Over the Weekend: Ben Folds at the Anaheim House of Blues
Christopher Victorio

Over the Weekend: Ben Folds at the Anaheim House of Blues

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The Hype: Luckily for fans of comedy rock everywhere, Ben Folds exhibits two often mutually exclusive characteristics: genius and longevity. Borrowing from the template of  piano icons Billy Joel and Elton John, he has consistently produced music full of witticism and self-deprecating humor. Did I mention he's been at it since the early '90s? And while some of his material is hit-or-miss and tends to lean heavily on novelty, he's produced a heck of a lot of good stuff. Who can forget the time he teamed up with Weird Al Yankovic in the video for "Rockin' the Suburbs" and lampooned ass-clown Fred Durst? The guy's a hero! Now, with a recent all a cappella release, 2009's University A Cappella!, Folds is touring again and personally bringing his novel approach to the masses.

The Show: The  electric marquee read "Ben Folds & a Piano." This promise was honored when the house lights dimmed and Harry Nilsson's "One" began playing over the speaker system. Clad in a black t-shirt, Folds, bespectacled and lanky, emerged from the side of the stage and took his place at the piano. It all seemed simple enough -- but it was a ruse. Nothing about what Folds does is simple. For two hours, he deftly tickled the ivories and delivered a quirky mix of songs. At times he conveyed profound pathos and introspection,  others he was all childish hilarity. The second song of the set was one such tune.

Released on 2009's Stems and Seeds, the sophomoric "Bitch Went Nutz" was one of the evening's funniest. It's about a dude whose date is an obnoxious intellectual wannabe, and has lines like "She thinks because she reads books she must be smarter/Now when I close my eyes I'll be fucking Jimmy Carter."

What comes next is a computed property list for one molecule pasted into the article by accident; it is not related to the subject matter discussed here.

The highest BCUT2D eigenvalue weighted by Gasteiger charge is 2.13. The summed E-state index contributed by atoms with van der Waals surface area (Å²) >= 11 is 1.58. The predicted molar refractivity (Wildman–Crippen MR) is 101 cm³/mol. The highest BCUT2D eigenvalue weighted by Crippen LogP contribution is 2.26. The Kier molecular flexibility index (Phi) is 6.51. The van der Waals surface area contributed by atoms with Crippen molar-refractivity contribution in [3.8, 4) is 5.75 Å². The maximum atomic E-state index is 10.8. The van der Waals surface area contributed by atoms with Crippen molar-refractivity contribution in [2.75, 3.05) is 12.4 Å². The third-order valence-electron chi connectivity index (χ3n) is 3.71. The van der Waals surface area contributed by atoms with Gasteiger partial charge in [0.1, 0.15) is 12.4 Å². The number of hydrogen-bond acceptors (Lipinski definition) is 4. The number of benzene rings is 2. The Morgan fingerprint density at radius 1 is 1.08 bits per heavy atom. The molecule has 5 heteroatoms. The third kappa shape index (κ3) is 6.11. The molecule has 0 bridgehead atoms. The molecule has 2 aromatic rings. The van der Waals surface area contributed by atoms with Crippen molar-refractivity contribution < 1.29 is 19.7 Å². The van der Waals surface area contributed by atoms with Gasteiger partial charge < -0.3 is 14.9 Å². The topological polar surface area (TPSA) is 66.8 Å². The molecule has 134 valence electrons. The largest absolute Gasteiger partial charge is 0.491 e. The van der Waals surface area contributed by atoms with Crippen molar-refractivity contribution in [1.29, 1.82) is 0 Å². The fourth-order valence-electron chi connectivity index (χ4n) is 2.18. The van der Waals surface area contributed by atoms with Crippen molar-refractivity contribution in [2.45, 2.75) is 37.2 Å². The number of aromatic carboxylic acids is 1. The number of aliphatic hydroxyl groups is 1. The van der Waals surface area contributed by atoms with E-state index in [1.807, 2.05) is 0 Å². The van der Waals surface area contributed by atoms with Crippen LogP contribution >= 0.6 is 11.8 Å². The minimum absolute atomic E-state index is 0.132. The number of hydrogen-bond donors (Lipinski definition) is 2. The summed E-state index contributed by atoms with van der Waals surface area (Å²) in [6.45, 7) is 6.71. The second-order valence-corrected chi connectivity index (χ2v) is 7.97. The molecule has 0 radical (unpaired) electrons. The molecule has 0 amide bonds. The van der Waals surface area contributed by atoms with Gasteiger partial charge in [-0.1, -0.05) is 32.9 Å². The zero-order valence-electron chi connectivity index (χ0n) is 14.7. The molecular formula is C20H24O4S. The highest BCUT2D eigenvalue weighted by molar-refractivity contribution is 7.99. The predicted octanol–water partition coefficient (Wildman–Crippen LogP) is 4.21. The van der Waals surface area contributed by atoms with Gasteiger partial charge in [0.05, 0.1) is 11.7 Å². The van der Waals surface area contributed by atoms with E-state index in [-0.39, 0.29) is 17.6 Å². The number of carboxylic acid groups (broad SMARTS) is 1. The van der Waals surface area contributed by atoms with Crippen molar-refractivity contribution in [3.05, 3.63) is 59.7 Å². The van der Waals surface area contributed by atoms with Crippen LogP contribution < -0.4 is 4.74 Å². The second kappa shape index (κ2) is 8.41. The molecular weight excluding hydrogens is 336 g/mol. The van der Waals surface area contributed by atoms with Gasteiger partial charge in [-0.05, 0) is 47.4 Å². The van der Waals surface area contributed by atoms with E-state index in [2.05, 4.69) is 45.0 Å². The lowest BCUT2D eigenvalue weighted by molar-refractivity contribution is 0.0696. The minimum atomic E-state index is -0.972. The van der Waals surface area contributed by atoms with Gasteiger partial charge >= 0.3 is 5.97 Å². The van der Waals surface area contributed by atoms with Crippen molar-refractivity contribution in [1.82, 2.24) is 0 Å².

Throughout the evening, Folds would strike a wide stance and pound at the keys with a ferocity that belied his bookish appearance. Most remarkable was the audience's participation, which gave the impression that everybody in the room had practiced with Folds for weeks prior to the show.

During the song "Bastard" off of 2005's Songs for Silverman, Folds led the crowd in a cascading multi-part harmonic counterpoint. At one point during the song, Folds stopped playing to serve as conductor to the de-facto choir. Waving an invisible baton with supreme gusto, it made you kind of sad for all the languishing middle schools that could use a talented, eccentric and enthusiastic music director like Folds.

Other highlights included a duet with show opener Kate Miller-Heidke. Together, they performed the song "You don't Know Me," off of 2008's Way to Normal. The studio version features Folds and Regina Spektor. And while Spektor may think she's special because of her fluency in Russian, she has nothing on Miller-Heidke, whose voice vacillates without warning between a vampy lounginess and the vocal bellicosity of an operatic singer. It was quite unexpected, and an eye opener for the uninitiated. The highlight of her set, which featured only an acoustic guitarist, was a rendition of Britney Spears' "Toxic." Sounding like a cross between a wonky theremin and a fat lady, the diminutive Miller-Heidke belted out the synthesizer/violin hook of the song. And though it smacked of the novelty often found in Fold's material, every music fan should see her at least once before dying. You won't be disappointed. 


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